Two men in Poland claim to have found a long-forgotten Nazi train filled with treasure whose existence was long thought to be a myth, the Associated press reported today.
The two men, one German and one Polish, are demanding 10 percent of the train's value in exchange for telling authorities its location near the city of Walbrzych, in western Poland. The train's existence, which has never been definitively proven, has long been part of popular Polish mythology since the end of World War II.
Marika Tokarska, an official at the Walbrzych district council, told the AP today that they believe the men's claim is authentic and that they "are taking this information seriously," partially due to the fact that the men hired lawyers. Authorities have agreed to pay the reward for the train if the men give them its location, according to the AP.
Tokarska told CNN that the train's value could be "well over a million dollars."
Polish authorities have already met with the heads of the local military, police and fire departments to investigate the claim, Tokarska told CNN. The site of the train could be dangerous, Tokarska added, because it is likely filled with methane and possibly unexploded bombs.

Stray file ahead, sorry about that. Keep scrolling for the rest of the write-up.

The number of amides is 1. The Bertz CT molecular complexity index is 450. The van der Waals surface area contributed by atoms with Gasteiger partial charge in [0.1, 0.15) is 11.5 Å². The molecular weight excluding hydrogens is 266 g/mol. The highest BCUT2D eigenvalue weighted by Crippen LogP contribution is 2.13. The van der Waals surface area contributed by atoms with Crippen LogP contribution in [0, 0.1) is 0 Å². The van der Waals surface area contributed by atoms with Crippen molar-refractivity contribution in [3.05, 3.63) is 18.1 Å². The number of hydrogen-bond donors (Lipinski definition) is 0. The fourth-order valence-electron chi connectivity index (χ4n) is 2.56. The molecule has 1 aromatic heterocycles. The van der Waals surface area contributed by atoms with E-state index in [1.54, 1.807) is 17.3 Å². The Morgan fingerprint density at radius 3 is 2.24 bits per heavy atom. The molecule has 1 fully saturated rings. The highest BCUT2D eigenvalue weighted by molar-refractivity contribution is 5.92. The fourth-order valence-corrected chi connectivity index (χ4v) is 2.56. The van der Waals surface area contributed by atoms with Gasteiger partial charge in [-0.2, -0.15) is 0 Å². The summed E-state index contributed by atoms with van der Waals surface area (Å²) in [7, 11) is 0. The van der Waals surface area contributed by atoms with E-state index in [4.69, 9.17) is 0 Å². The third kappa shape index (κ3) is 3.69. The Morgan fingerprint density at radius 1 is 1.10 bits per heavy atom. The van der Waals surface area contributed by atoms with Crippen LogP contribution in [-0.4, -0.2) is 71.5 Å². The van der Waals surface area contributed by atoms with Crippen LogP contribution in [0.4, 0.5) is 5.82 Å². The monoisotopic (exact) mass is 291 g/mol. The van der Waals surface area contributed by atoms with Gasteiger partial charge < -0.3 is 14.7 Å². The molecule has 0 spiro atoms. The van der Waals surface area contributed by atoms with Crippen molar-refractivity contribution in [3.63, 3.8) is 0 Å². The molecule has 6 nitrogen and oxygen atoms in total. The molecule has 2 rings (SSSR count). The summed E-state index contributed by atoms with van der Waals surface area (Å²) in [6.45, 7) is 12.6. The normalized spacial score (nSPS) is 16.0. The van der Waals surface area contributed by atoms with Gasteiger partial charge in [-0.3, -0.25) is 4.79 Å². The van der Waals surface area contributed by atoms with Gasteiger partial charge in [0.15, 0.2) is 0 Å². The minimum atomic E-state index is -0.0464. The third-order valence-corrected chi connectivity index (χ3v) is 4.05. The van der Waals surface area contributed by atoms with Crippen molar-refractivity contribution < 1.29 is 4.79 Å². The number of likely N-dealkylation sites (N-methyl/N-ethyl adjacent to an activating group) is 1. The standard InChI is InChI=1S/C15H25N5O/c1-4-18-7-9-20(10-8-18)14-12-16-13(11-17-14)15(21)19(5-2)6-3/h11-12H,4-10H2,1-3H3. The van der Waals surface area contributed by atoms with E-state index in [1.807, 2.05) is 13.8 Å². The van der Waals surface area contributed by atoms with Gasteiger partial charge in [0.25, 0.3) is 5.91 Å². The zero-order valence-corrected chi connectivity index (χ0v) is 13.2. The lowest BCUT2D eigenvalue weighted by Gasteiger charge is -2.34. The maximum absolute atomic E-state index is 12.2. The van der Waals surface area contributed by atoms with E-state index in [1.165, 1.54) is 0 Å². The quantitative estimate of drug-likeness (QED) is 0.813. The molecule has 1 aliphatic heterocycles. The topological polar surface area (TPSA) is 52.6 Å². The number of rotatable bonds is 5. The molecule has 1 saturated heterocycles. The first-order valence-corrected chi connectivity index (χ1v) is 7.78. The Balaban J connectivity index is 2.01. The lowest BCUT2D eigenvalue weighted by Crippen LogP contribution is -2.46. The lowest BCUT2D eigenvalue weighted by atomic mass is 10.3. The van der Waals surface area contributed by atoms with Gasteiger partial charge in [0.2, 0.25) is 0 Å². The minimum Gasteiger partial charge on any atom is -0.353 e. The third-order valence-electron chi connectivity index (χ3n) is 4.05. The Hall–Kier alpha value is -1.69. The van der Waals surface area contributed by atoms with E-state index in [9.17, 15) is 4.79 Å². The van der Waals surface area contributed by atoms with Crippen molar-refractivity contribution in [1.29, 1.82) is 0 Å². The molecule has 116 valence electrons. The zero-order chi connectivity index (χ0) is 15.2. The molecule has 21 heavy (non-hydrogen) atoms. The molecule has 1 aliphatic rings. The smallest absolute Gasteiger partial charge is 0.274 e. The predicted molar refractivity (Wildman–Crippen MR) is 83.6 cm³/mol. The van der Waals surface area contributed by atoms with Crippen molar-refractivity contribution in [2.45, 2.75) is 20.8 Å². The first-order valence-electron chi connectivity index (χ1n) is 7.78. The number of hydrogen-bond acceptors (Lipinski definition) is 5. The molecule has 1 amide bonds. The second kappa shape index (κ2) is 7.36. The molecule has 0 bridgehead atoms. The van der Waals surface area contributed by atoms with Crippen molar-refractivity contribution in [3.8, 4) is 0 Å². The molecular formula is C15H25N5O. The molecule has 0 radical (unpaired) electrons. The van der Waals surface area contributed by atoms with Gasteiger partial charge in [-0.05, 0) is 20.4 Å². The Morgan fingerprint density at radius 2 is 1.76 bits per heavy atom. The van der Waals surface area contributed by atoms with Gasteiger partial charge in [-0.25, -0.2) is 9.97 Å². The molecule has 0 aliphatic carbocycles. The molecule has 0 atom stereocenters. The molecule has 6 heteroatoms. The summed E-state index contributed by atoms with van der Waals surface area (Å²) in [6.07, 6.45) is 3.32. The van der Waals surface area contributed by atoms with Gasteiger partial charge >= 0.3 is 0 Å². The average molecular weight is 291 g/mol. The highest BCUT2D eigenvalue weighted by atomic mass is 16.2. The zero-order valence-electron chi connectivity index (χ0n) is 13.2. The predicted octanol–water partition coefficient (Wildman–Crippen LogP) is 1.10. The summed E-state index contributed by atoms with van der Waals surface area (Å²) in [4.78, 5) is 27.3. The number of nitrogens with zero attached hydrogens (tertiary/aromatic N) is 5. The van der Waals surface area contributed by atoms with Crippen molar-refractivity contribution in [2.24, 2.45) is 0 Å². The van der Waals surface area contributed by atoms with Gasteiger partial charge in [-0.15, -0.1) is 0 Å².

According to Polish myth, the 490-foot train was believed to have left Wroclaw (then Breslau) in 1945 and disappeared sometime during its 40-mile journey through the mountains to the city of Walbrzych. The Nazis had constructed a system of underground tunnels in the region, when it was under German control, to transport materials during World War II. They later closed the underground tunnels and stations when the war ended, possibly sealing off stolen treasure." A lawyer for the men compared the discovery of the train to the "wreck of the Titanic" on a Polish radio station, said the AP.
Some are skeptical as to whether the two treasure hunters' claim is genuine, considering that no one has managed to find the "ghost" train in the 70 years since its disappearance.
"We have had a lot of stories like that in the last few years with people claiming they know where the train is," historian Joanna Lamparska said to the AP. "But nothing was ever found."
The potential discovery of the gold-filled train comes a month after scientists found the undiscovered remains of 86 Jews that had been gassed by the Nazis in the French city of Strasbourg.
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